Many manual therapists can relate to the tipping of the scales; moments when work-life balance favours career accomplishments, and personal well-being takes a back seat. Scheduling can be busier at certain times of the year and manual therapists can feel pressure to overbook to meet demand, however; maintaining consistency week to week can be a foundational piece to avoiding or mitigating the effects of therapist burnout. In addition, reflecting on certain components of your practice (both inside and outside the physical space of the clinic) can help manage the negative effects of burnout. Keep in mind that these recommendations are only starting considerations, and may not apply to every individual therapist’s situation.
It may also be advantageous to understand certain factors that can perpetuate therapist burnout. According to Cameron Aubrey (2022), the following factors can lead to the increased likelihood of therapist burnout. These can include:
- A busy schedule
- Lack of resources needed to do your work efficiently
- Unclear job expectations
- Unhealthy workplace dynamics
- Monotonous activity
- Lack of social support
- Lack of work-life balance
This list can serve as a great resource to self-reflect as a practitioner. Recognizing contributing factors can be an important first step to eventually minimizing the negative effects of therapist burnout. In addition to Aubrey’s self-reflection resource, initial considerations for implementing changes to practice and personal life are offered here, and are based on my own self-reflections and experience as a manual therapist:
- Maintain an appropriate amount of time between treatments
This can be an overlooked component of minimizing therapist burnout. Ensuring that the therapist has a scheduled amount of time between each treatment can help minimize the effects of overwhelm throughout the working day. Aubrey (2022) also suggests potentially shortening treatment offerings to maintain an appropriate amount of time between clients. This can allow a therapist to “recoup” numerous times throughout the day.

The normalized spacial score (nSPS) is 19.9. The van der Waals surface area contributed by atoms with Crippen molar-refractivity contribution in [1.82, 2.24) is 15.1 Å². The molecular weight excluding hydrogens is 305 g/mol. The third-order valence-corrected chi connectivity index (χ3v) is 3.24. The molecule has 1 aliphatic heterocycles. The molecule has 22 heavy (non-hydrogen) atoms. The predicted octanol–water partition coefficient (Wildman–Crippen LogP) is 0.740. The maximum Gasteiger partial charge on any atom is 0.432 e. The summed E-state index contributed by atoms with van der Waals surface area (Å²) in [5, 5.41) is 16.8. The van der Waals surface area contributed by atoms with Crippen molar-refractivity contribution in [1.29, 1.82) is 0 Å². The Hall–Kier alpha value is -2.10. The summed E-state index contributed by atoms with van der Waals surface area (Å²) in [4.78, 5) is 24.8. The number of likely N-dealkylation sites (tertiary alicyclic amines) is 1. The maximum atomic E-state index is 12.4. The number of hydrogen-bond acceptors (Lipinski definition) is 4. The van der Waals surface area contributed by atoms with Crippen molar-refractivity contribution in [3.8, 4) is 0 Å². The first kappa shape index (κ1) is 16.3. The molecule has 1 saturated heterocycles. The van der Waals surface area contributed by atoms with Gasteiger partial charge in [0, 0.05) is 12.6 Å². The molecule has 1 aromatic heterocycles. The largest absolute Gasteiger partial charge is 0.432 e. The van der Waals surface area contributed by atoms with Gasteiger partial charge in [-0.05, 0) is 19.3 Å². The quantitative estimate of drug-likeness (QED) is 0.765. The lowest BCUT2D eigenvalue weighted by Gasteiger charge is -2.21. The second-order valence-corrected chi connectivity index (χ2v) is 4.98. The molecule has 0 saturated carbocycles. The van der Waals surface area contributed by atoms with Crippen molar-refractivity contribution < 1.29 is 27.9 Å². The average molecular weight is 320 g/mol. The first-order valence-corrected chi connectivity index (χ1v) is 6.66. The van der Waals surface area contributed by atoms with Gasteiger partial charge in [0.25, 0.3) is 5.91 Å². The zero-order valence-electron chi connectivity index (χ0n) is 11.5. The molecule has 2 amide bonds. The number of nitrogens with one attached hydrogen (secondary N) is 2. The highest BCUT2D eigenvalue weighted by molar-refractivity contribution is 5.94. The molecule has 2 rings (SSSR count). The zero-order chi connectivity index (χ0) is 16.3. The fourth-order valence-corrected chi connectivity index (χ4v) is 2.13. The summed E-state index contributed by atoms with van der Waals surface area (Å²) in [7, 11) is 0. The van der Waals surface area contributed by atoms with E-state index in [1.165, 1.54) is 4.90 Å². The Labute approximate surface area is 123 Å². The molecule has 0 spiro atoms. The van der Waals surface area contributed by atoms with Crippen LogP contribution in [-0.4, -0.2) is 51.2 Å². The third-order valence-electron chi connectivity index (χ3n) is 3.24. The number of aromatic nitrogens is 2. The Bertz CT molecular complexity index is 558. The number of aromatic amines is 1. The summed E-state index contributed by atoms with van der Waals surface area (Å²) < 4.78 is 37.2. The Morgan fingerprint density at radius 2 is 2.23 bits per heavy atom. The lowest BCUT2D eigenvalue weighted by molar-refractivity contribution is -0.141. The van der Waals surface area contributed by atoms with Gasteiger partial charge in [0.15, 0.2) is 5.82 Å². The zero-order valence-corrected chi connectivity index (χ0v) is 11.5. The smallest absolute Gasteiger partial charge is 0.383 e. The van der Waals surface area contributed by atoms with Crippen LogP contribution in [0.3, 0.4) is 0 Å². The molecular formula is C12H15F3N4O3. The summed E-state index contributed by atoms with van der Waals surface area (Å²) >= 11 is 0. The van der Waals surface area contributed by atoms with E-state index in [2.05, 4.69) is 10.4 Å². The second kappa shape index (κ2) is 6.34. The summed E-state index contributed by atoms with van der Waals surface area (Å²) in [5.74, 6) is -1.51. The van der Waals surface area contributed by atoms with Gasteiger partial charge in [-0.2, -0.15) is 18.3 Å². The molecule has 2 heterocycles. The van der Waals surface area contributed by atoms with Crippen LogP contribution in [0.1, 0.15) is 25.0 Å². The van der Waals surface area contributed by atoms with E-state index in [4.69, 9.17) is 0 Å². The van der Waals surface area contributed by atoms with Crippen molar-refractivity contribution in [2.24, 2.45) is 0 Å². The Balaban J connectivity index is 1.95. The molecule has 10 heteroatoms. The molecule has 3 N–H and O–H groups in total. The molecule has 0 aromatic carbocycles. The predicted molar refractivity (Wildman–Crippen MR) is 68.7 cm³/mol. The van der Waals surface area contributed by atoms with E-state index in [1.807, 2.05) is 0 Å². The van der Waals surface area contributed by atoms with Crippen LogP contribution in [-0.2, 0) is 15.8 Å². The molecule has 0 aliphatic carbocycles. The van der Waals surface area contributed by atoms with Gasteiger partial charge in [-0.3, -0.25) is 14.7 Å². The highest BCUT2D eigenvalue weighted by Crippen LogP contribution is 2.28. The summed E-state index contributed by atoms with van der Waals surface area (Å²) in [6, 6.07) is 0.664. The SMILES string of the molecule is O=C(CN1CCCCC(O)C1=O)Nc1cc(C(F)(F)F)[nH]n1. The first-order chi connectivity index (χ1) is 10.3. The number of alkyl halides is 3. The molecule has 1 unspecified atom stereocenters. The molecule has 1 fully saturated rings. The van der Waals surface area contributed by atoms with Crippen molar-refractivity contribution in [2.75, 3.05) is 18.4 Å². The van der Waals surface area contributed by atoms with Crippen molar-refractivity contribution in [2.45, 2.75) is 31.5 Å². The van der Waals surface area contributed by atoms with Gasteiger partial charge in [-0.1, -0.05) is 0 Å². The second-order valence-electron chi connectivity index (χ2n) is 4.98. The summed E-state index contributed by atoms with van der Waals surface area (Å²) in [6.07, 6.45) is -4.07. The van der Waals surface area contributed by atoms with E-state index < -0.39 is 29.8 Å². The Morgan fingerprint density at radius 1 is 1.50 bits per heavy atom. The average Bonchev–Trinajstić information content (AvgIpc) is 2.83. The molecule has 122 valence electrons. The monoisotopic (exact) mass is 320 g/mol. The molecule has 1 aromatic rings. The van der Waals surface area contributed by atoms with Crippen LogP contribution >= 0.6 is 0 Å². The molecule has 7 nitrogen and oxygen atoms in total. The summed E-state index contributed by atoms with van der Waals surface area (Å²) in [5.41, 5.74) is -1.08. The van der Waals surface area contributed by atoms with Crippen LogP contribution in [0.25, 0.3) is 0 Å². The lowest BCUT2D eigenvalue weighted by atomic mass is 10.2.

- Determine the “sweet spot” of treatments per week
Finding that “sweet spot” means establishing a tolerable balance between time in the clinic and time spent outside of work. This is determined on an individual basis (ex: 25 hours of hands-on time per week). This consideration can help avoid physical depletion as well as mental burnout. Most massage therapists are aware of this “sweet spot” per week; however it can be very challenging to maintain this average over a prolonged period of time, due to the variation of busy peak periods, in contrast to slower times throughout the year. Implementing these strategies can be therefore highly beneficial during peak busy times of the year. Recognizing these times and planning certain strategies (such as vacation time) can balance the effects of high volume weeks.
- Block off several visits per week for emergency treatments
Having several spots reserved per week available for “emergency” treatments is usually appreciated by clients. Blocking these slots off in advance, and included within the maximum allowable treatment hours per week is a good strategy for helping prevent burnout. For example: blocking off 2-3 hours for “emergency” treatments out of the 25 hours of hands-on time per week.